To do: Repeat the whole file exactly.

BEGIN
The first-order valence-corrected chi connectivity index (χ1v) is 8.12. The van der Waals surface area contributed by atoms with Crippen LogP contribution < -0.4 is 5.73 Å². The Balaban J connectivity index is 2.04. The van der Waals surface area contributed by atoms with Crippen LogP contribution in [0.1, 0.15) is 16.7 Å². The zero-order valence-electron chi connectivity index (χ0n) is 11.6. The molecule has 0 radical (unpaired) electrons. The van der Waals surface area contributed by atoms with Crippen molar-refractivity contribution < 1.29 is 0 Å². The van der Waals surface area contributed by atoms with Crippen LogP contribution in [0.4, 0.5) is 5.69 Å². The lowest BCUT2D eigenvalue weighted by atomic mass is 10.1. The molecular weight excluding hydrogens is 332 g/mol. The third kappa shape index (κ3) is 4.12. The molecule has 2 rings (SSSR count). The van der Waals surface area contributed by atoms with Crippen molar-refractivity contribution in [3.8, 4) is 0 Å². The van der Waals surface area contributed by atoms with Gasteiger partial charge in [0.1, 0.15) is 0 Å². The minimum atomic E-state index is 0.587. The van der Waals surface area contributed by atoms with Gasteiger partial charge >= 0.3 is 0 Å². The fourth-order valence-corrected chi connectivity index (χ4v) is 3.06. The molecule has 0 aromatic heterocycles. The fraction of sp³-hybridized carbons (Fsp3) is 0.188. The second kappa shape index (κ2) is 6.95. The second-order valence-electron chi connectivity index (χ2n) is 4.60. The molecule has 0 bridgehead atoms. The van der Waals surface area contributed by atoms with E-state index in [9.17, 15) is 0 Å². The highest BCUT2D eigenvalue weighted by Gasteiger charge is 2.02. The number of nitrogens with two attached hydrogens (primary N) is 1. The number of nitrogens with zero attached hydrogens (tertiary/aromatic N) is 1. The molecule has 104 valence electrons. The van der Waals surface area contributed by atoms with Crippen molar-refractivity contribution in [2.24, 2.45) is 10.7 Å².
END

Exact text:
The first-order valence-corrected chi connectivity index (χ1v) is 8.12. The van der Waals surface area contributed by atoms with Crippen LogP contribution < -0.4 is 5.73 Å². The Balaban J connectivity index is 2.04. The van der Waals surface area contributed by atoms with Crippen LogP contribution in [0.1, 0.15) is 16.7 Å². The zero-order valence-electron chi connectivity index (χ0n) is 11.6. The molecule has 0 radical (unpaired) electrons. The van der Waals surface area contributed by atoms with Crippen molar-refractivity contribution < 1.29 is 0 Å². The van der Waals surface area contributed by atoms with Crippen LogP contribution in [0.4, 0.5) is 5.69 Å². The lowest BCUT2D eigenvalue weighted by atomic mass is 10.1. The molecular weight excluding hydrogens is 332 g/mol. The third kappa shape index (κ3) is 4.12. The molecule has 2 rings (SSSR count). The van der Waals surface area contributed by atoms with Crippen molar-refractivity contribution in [3.8, 4) is 0 Å². The van der Waals surface area contributed by atoms with Gasteiger partial charge in [0.1, 0.15) is 0 Å². The minimum atomic E-state index is 0.587. The van der Waals surface area contributed by atoms with Gasteiger partial charge >= 0.3 is 0 Å². The fourth-order valence-corrected chi connectivity index (χ4v) is 3.06. The molecule has 0 aromatic heterocycles. The fraction of sp³-hybridized carbons (Fsp3) is 0.188. The second kappa shape index (κ2) is 6.95. The second-order valence-electron chi connectivity index (χ2n) is 4.60. The molecule has 0 bridgehead atoms. The van der Waals surface area contributed by atoms with E-state index in [9.17, 15) is 0 Å². The highest BCUT2D eigenvalue weighted by Gasteiger charge is 2.02. The number of nitrogens with two attached hydrogens (primary N) is 1. The number of nitrogens with zero attached hydrogens (tertiary/aromatic N) is 1. The molecule has 104 valence electrons. The van der Waals surface area contributed by atoms with Crippen molar-refractivity contribution in [2.24, 2.45) is 10.7 Å².